Thucydides disagreed. He wrote a history of the Peloponnesian War, which took place from 431 to 404 BC among the city states of Greece. On one side was the Delian League, led by Athens, and on the other the Peloponnesian League, led by Sparta. Thucydides did not mention the gods in his historical account, nor invoke their meddling in human affairs, nor the consequences of omens taken before battle, as soothsayers looked to the skies for celestial messaging, nor to reports of stones falling from the sky or statues sweating blood, which populate the “historical” accounts of so many other ancient writers. Suetonius, for example, who wrote biographies of the first twelve Roman emperors, was quite happy to attribute historical facts to the whims of the gods.
Thucydides did not think mythology was appropriate in a history of the affairs and actions of humankind. He was concerned exclusively with the geopolitical machinations of cities, kings, and democratic assemblies, along with the strategies of military leaders, in a real war which he had experienced firsthand. So, did Thucydides not believe in Zeus and Hercules? We cannot say for sure, but he was a historian very much in the mould of his 21st century descendants, ascribing nothing to divine favour or retribution, and only to the politics and dissimulations of humankind. He was not alone in this. Plenty of other Ancient Greeks wrote about myths in a way which made very clear that they considered them little more than fiction. Heraclitus, a philosopher-poet from the city of Ephesus who lived in the 6th century BC, before Socrates or Plato, and whose work has only survived in tantalising fragments, once wrote:
Xenophanes of Colophon, another philosopher-poet of the 6th century, was openly critical of the mythology and religion of his fellow Greeks – or, at least, as it was systemised by the likes of Hesiod and Homer. He satirised them by pointing out that Ethiopians thought of their gods as black and the Thracians of their gods as white, and that if horses had gods they would probably look like horses:
And not to forget our old friend Lucretius (and his fellow Epicureans!) who wrote in the 1st century BC, as part of his monumental On the Nature of Things:
The Honest Faith of Desolation
We have established that: i) many Ancient Greeks did not believe that Zeus actually lived on Mount Olympus and continued to worship him anyway, and ii) there were people who did not believe in the gods at all. So now we approach the most important question: did anybody believe the gods to literally live on Mount Olympus?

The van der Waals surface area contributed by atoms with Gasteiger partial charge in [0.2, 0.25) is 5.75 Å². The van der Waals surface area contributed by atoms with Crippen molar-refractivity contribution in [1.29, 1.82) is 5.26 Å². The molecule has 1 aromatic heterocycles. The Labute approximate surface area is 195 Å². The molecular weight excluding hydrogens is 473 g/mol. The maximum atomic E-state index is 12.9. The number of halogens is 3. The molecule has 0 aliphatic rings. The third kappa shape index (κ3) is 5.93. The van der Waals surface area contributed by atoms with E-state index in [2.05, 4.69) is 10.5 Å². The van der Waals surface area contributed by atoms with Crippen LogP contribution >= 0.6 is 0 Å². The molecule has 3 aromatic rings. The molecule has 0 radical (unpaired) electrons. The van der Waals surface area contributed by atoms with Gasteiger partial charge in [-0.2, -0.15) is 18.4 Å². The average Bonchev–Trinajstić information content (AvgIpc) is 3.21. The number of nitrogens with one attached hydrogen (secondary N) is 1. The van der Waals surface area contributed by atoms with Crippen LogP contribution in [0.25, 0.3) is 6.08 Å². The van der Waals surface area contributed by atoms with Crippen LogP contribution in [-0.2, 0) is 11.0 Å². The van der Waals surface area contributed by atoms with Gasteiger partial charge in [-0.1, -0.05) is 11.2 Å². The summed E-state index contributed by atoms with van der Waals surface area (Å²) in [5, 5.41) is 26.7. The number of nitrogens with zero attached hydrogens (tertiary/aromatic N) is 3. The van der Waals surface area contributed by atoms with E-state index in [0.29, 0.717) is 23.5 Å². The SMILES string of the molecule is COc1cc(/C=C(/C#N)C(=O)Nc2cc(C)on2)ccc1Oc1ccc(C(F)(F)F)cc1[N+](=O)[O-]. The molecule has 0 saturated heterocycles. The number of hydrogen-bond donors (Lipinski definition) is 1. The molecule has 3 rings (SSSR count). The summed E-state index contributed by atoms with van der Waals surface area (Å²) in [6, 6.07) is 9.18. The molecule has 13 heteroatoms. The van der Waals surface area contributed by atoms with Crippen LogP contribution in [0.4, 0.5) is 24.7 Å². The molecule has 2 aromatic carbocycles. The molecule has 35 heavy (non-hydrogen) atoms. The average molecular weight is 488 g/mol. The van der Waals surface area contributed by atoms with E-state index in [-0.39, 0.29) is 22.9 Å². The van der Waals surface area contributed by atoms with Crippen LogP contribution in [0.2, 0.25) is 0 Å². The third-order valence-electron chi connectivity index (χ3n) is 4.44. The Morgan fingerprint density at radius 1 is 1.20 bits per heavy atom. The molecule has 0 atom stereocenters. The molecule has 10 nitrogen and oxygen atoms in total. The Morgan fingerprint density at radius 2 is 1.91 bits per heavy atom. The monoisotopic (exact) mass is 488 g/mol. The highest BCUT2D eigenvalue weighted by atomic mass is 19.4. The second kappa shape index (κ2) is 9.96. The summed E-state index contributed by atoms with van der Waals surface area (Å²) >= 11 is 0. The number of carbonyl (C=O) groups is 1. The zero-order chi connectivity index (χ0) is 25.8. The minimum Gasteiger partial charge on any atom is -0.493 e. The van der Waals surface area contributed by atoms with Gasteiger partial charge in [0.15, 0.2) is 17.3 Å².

Let us try to imagine ourselves as Ancient Greeks for a moment – or indeed any of our ancient ancestors, whether in the mountain valleys of the Usumacinta River, the rolling plains of the Great Steppe, the snow-laden woods of Scandinavia, or the roving red rocks of the Outback – and see if we can understand what “literal belief” was like. Let us go even further back, long before the rise of cities, long before we had thrown up temples of marble and decorated our shrines with porphyry and gold.
Imagine yourself as the lonely forager on some forsaken plain, far from friend or foe, in total solitude among the escarpments of granite and heavy black shadows of the forest. Hungry, tired, lost, and utterly alone. We can go camping in the wild and experience such solitude – but we have already known the brightness of electric lights, along with the internet and flushing toilets and central heating and aeroplanes. This forager has no such experience. The world they see on the lonely plain is the world as they have always known it. And there, desolate and starving to death, why would they not have comprehended the motion of some higher and greater being in the thunder and the lightning? Once upon a time there were evils so despotic that they could only have been the result of celestial wrath – the sudden plague, the slow rotting of the crops, the swarm of festering insects, the liquid fire raining down from an exploded mountain – and blessings so bounteous that they could only have been the consequence of divine munificence – the stream of fresh water after days of parched lips in the blasted rocks of an arid plateau, or the ripening of the fruit after months of ceaseless toil and hungered wandering.
Our lives now, for many in the world and – thankfully – more every day, are defined by a sort of material comfort and prosperity even our recent ancestors could not have imagined, nor even dared dream. We have everything we could have ever wanted, and hundreds of millions of years of evolution have suddenly become half-redundant. These peculiar machines that are our bodies, hard-wired to deal with destitution and frugality, have been overwhelmed by surfeit. Once we feared – now we only think we are scared. Once we rejoiced – now we only think we are happy. Once we suffered – and now we only think we know pain. Once we knew solitude – now we experience but loneliness.